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7 Severance Structuring Tips for Tax-Exempt Colleges and Universities

In-house counsel and human resources professionals at tax-exempt colleges and universities often face a variety of challenges when structuring, and determining obligations due under, severance arrangements. There are some key considerations to bear in mind, which are outlined in this article. Access the full article.

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Changes in Executive Compensation

In a presentation at McDermott’s Employment and Employee Benefits Forum, Andrew Liazos discussed areas of focus for Section 162(m) and third-party loan funding for employee stock purchase plans (ESPPs). He also provided insight on the new SEC final rule on hedging, and the 21 percent excise tax on pay over $1 million to covered employees at tax-exempt organizations. View the full presentation.

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Top Takeaways for Tax-Exempts from IRS Guidance on Executive Compensation

One of the more controversial and complex provisions of the Tax Cuts and Jobs Act has been the 21 percent excise tax on certain nonprofit executive compensation. On December 31, 2018, the IRS issued interim guidance that addresses how this tax will apply in various situations that commonly arise for tax-exempt employers. Establishing internal systems to comply with this guidance will be challenging. Access the full article.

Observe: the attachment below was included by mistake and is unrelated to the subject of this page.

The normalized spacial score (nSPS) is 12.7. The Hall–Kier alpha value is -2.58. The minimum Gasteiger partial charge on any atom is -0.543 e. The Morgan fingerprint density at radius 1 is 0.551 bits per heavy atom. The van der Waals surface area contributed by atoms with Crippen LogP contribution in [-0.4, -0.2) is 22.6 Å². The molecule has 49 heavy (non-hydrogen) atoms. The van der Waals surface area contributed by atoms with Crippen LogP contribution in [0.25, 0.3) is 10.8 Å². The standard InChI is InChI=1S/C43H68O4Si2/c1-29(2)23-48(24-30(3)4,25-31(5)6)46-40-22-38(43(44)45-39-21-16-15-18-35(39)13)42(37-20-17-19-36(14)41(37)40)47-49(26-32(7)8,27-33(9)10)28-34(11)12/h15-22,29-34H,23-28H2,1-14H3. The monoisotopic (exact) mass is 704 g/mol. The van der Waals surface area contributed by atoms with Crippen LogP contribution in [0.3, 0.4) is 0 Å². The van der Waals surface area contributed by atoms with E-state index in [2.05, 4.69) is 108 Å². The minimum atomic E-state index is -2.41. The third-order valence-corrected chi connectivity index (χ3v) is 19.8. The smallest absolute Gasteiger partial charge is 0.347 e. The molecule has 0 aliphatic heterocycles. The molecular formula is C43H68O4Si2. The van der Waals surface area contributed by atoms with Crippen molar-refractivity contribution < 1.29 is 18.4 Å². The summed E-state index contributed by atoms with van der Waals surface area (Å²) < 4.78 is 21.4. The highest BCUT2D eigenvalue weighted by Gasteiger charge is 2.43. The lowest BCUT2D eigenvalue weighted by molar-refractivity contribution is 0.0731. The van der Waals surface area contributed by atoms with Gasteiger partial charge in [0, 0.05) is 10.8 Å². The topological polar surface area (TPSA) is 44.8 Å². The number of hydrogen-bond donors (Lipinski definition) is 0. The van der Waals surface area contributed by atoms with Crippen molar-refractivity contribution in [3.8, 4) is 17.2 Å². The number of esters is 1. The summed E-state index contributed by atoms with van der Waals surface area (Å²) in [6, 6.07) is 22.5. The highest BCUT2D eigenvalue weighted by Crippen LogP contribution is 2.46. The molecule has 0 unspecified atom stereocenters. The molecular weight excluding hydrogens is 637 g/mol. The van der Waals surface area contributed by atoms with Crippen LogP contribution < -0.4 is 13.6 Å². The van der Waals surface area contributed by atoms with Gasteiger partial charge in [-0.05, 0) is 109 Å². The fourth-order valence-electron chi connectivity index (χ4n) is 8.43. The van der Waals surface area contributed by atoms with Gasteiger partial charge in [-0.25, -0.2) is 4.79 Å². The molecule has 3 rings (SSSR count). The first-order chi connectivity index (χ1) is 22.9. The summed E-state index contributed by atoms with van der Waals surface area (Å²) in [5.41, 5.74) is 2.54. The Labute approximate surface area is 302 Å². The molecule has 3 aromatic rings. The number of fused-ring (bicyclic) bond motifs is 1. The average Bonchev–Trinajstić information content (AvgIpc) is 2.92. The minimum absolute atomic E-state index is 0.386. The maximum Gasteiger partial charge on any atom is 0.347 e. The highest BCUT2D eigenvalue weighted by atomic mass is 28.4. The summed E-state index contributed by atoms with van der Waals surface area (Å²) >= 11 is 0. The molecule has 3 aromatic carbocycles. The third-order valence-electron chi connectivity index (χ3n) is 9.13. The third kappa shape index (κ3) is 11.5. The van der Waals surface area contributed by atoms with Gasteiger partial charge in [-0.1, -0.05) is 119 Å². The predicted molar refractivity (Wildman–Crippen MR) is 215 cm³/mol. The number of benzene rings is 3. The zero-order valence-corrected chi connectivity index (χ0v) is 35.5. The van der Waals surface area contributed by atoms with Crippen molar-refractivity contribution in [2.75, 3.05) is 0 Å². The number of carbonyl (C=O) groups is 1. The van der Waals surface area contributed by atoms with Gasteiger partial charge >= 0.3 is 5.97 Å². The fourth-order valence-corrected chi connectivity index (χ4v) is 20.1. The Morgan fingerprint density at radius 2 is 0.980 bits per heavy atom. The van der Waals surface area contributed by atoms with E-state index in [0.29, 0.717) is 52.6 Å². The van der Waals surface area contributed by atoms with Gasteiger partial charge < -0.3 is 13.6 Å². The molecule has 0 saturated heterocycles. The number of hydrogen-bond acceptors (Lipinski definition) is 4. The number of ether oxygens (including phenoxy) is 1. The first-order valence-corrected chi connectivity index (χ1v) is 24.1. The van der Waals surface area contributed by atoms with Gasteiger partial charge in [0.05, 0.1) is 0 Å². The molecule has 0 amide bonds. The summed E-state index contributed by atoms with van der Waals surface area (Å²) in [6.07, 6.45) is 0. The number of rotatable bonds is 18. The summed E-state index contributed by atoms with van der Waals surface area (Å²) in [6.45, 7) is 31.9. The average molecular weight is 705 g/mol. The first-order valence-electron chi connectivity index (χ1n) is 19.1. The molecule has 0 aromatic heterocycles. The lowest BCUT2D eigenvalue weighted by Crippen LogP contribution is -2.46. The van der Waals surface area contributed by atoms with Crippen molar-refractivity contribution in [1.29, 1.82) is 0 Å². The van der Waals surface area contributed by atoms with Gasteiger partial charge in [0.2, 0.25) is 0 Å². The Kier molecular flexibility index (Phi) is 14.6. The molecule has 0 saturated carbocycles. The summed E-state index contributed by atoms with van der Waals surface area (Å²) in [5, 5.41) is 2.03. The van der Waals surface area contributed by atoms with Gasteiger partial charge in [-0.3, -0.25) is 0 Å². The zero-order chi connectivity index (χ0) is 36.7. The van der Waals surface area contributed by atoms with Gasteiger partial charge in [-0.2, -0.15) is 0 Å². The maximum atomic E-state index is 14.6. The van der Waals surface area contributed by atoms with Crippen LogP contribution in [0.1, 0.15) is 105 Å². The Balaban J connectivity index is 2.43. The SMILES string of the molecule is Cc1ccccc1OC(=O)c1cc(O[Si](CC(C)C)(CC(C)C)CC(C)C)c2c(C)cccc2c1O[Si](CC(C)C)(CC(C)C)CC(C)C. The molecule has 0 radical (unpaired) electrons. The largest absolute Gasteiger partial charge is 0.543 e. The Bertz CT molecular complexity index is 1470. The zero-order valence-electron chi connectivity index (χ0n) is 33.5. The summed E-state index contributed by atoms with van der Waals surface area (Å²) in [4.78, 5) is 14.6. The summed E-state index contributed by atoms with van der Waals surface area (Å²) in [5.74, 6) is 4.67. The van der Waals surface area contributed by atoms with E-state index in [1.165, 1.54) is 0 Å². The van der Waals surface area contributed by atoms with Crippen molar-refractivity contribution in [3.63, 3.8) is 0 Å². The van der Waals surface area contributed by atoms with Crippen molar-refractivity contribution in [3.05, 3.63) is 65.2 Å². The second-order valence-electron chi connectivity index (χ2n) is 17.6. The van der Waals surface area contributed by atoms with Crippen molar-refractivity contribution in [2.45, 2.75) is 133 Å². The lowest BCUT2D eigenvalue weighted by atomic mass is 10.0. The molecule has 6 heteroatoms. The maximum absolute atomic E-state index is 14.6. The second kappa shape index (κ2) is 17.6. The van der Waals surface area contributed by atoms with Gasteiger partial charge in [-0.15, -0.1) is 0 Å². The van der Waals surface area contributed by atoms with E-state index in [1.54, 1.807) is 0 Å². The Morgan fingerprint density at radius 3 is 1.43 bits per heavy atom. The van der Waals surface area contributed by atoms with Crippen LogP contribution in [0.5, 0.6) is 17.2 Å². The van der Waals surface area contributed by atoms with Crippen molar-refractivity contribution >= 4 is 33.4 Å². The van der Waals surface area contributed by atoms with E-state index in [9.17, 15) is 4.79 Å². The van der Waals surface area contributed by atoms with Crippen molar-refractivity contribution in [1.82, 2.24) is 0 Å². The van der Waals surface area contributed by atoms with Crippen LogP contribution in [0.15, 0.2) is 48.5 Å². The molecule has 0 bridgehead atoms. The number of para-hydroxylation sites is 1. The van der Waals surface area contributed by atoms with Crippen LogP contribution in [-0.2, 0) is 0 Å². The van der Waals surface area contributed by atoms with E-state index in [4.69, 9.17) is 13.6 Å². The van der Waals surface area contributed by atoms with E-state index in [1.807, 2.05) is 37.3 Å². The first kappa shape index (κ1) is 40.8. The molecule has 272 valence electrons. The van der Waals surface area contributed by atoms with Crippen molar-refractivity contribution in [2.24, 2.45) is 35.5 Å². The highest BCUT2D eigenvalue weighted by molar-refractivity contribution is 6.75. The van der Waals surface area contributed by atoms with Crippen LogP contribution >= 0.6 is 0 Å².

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Tax Cuts and Jobs Act of 2017: Impact on Executive Pay of Tax-Exempt Organizations

The Tax Cuts and Jobs Act of 2017 (the “2017 Tax Act”) made some significant changes to the executive pay area for tax-exempt organizations with the imposition of a new excise tax on certain amounts paid to some employees of the tax-exempt organization. Imposing taxation in areas which previously had no such result will warrant tax-exempt organizations reviewing their compensation structures in light of the new rules to ensure not only an understanding of the new rules but to evaluate feasible options in minimizing any taxes. Access the full article.

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Government Shutdown Pushes Back Cadillac Tax

On January 22, 2018, Congress passed an interim funding bill to end the three-day government shutdown that also pushed back the effective date of the Affordable Care Act’s controversial “Cadillac Tax.”  The Cadillac Tax imposes an excise tax on group health plans that provide benefits in excess of certain thresholds.  The new legislation pushes the effective date back an additional two years to January 1, 2022.

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How the Tax Act Upsets the Board/Executive Compensation Committee Dynamic

Michael Peregrine and Ralph DeJong wrote this bylined article about what they called the “enormous consequences” for tax-exempt hospital senior executive compensation due to the new Tax Cuts and Jobs Act provisions that place an excise tax on executive compensation and benefits. “From a corporate governance perspective, the significance of these new provisions carries the potential for recalibrating the relationship between the board and its executive compensation committee,” the authors wrote. Continue Reading. Originally published in Bloomberg BNA's Health Law Reporter, January 2018.

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